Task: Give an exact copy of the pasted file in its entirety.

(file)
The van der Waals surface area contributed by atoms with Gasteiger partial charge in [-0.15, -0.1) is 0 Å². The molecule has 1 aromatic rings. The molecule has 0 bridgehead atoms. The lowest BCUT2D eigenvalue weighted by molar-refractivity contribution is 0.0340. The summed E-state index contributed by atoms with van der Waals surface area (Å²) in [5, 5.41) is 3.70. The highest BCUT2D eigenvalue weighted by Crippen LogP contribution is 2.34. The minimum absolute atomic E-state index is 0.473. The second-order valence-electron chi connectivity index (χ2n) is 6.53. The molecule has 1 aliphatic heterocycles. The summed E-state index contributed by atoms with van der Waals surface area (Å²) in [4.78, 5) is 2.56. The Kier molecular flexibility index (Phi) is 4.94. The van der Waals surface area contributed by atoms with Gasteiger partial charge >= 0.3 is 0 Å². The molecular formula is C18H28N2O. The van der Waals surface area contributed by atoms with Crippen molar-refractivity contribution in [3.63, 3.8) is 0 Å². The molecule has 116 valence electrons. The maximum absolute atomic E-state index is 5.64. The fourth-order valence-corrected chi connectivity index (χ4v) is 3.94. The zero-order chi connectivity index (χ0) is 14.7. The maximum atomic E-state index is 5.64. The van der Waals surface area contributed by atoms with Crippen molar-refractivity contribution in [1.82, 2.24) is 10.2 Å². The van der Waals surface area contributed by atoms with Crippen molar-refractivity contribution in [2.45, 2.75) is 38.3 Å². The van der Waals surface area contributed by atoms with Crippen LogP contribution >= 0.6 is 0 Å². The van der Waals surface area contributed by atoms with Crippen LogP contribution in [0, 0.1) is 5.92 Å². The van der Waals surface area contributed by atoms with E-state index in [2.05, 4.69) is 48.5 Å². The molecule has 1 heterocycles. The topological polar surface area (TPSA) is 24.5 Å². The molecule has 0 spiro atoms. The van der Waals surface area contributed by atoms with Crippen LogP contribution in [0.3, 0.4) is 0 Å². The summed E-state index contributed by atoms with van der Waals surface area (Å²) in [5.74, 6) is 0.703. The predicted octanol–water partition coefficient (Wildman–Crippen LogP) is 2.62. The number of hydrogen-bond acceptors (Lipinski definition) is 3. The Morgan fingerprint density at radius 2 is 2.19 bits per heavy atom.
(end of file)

The van der Waals surface area contributed by atoms with Gasteiger partial charge in [-0.15, -0.1) is 0 Å². The molecule has 1 aromatic rings. The molecule has 0 bridgehead atoms. The lowest BCUT2D eigenvalue weighted by molar-refractivity contribution is 0.0340. The summed E-state index contributed by atoms with van der Waals surface area (Å²) in [5, 5.41) is 3.70. The highest BCUT2D eigenvalue weighted by Crippen LogP contribution is 2.34. The minimum absolute atomic E-state index is 0.473. The second-order valence-electron chi connectivity index (χ2n) is 6.53. The molecule has 1 aliphatic heterocycles. The summed E-state index contributed by atoms with van der Waals surface area (Å²) in [4.78, 5) is 2.56. The Kier molecular flexibility index (Phi) is 4.94. The van der Waals surface area contributed by atoms with Gasteiger partial charge >= 0.3 is 0 Å². The molecular formula is C18H28N2O. The van der Waals surface area contributed by atoms with Crippen molar-refractivity contribution in [3.63, 3.8) is 0 Å². The molecule has 116 valence electrons. The maximum absolute atomic E-state index is 5.64. The fourth-order valence-corrected chi connectivity index (χ4v) is 3.94. The zero-order chi connectivity index (χ0) is 14.7. The maximum atomic E-state index is 5.64. The van der Waals surface area contributed by atoms with Crippen molar-refractivity contribution in [1.82, 2.24) is 10.2 Å². The van der Waals surface area contributed by atoms with Crippen molar-refractivity contribution in [2.45, 2.75) is 38.3 Å². The van der Waals surface area contributed by atoms with Crippen LogP contribution >= 0.6 is 0 Å². The van der Waals surface area contributed by atoms with Crippen LogP contribution in [0, 0.1) is 5.92 Å². The van der Waals surface area contributed by atoms with E-state index in [2.05, 4.69) is 48.5 Å². The molecule has 1 heterocycles. The topological polar surface area (TPSA) is 24.5 Å². The molecule has 0 spiro atoms. The van der Waals surface area contributed by atoms with Crippen LogP contribution in [0.3, 0.4) is 0 Å². The summed E-state index contributed by atoms with van der Waals surface area (Å²) in [5.74, 6) is 0.703. The predicted octanol–water partition coefficient (Wildman–Crippen LogP) is 2.62. The number of hydrogen-bond acceptors (Lipinski definition) is 3. The Morgan fingerprint density at radius 2 is 2.19 bits per heavy atom.